The Greek material that is covered here does not distribute itself evenly. Mentions of human dwarfs in literary sources are very sparse, with the exception of Aristotle; the medical writers, for instance, have nothing to say about the condition. Dwarfish figures occur in myths (chapter 13), principally in the guise of pygmies. D. examines the literary accounts of pygmies (not only those from the period under discussion) at some length, with much enquiry into the origins and functions of the myth, which she suggests answers archetypal fears about, for instance, "the geographic and the genetic unknown". She concludes "The myth also accounts for the presence of pathological dwarfs at Athens. Physical abnormality becomes an exotic feature. Dwarfs appear thus as liminal, wild, but inoffensive beings, like powerless pygmies" (188). But in the archaic period pygmies are not shown as dwarfs, in any recognisable pathological sense; they are normally formed small men. The more interesting question, which D. does not answer, would appear to be why pygmies came to be identified by artists with pathological dwarfs (apparently in the early fifth century) -- an identification which endured into the Roman period; archetypal fears are not necessarily relevant here.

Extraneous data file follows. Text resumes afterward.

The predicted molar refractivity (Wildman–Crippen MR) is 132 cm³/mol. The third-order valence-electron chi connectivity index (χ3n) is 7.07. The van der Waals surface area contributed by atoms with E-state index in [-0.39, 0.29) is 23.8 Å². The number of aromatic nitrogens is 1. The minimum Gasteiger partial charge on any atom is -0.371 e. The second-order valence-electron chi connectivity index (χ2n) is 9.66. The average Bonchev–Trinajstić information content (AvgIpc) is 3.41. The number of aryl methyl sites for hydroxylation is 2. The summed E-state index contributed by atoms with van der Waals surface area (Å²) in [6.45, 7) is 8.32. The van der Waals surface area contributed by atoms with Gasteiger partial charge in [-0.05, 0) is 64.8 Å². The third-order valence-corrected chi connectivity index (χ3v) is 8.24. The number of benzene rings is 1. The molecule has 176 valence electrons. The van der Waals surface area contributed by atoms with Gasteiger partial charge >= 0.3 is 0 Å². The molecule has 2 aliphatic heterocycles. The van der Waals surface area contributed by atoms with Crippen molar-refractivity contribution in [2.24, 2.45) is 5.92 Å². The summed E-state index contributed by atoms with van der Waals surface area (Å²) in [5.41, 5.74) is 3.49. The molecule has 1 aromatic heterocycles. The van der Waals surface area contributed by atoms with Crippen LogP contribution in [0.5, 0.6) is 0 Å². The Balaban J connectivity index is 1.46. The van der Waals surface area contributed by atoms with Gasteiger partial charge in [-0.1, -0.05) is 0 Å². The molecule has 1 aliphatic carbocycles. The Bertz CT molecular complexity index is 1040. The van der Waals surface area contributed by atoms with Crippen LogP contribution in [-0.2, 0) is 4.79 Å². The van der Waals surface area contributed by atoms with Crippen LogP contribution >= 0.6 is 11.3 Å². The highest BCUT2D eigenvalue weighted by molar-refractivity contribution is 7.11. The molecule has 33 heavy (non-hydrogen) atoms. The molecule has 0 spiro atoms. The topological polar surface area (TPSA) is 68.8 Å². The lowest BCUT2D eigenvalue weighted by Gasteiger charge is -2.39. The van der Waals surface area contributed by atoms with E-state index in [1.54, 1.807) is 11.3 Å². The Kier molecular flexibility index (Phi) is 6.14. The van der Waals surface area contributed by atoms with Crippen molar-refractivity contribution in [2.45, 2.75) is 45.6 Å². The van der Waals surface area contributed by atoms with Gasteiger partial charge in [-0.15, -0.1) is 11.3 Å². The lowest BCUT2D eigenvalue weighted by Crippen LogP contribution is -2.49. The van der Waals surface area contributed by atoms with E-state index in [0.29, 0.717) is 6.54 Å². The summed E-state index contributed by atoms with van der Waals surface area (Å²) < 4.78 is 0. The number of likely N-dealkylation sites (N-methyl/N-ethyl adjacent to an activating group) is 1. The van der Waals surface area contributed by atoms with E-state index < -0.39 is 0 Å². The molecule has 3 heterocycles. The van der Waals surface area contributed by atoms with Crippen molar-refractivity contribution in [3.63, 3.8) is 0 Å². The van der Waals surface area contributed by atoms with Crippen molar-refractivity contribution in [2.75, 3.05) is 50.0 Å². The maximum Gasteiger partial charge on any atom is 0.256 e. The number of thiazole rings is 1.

The works of art discussed fall into two main groups. The numerically larger consists of figurines, almost all of terracotta, of East Greek type but found all over the Mediterranean. They date from a period of fifty years in the middle of the sixth century, and show fat, standing dwarfish figures. Some carry a smaller figure, probably a child, others a basket or a shield. D. identifies them as derived from Egyptian figurines showing dwarf deities, Bes or Ptah-Patoikos, which are found as votives at Greek sanctuaries from the seventh century onwards, and believes that they transmit the Egyptian notion of dwarfs as protective guardians of the family. The short-lived nature of the fashion, however, suggests that this notion did not go very deep. Secondly, there are the vase-paintings, predominantly Attic red-figure of the second half of the fifth century. These might seem to offer the best hope of answering the questions that really interest D., what were the normal attitudes towards dwarfs and their status in society; yet the material is recalcitrant. Only 39 vases are listed by D. as showing human dwarfs (as opposed to pygmies etc.). Some of these are extraordinarily fine studies of abnormal pathology, like the fragment of a stamnos by the Peleus Painter in Erlangen (pl.47.1); others are daubs, and the identification as dwarfs is by no means always clear. Only a few show the dwarf in a clearly identifiable context; even those that do, like the Clinic Painter's aryballos where the dwarf attends the doctor's surgery, give inadequate clues to his role: is he the doctor's servant, or one of the patients? There are some scenes where the dwarf is clearly a servant or attendant, though this is never as explicit as in the Egyptian scenes. Others show them engaged in the same sorts of activities as normal-sized Athenians; but again interpretation of these runs into problems. Can one deduce from the scene of two dwarfs exercising with a punching-bag that dwarfs might be admitted to the palaestra like other citizens, or has the artist substituted them for comic or satiric effect? Are the dancing dwarfs entertainers, or are they komasts? D. can only conclude cautiously that they do not differ in clothing or behaviour from other citizens, but that there are signs of a liminal and ambiguous status.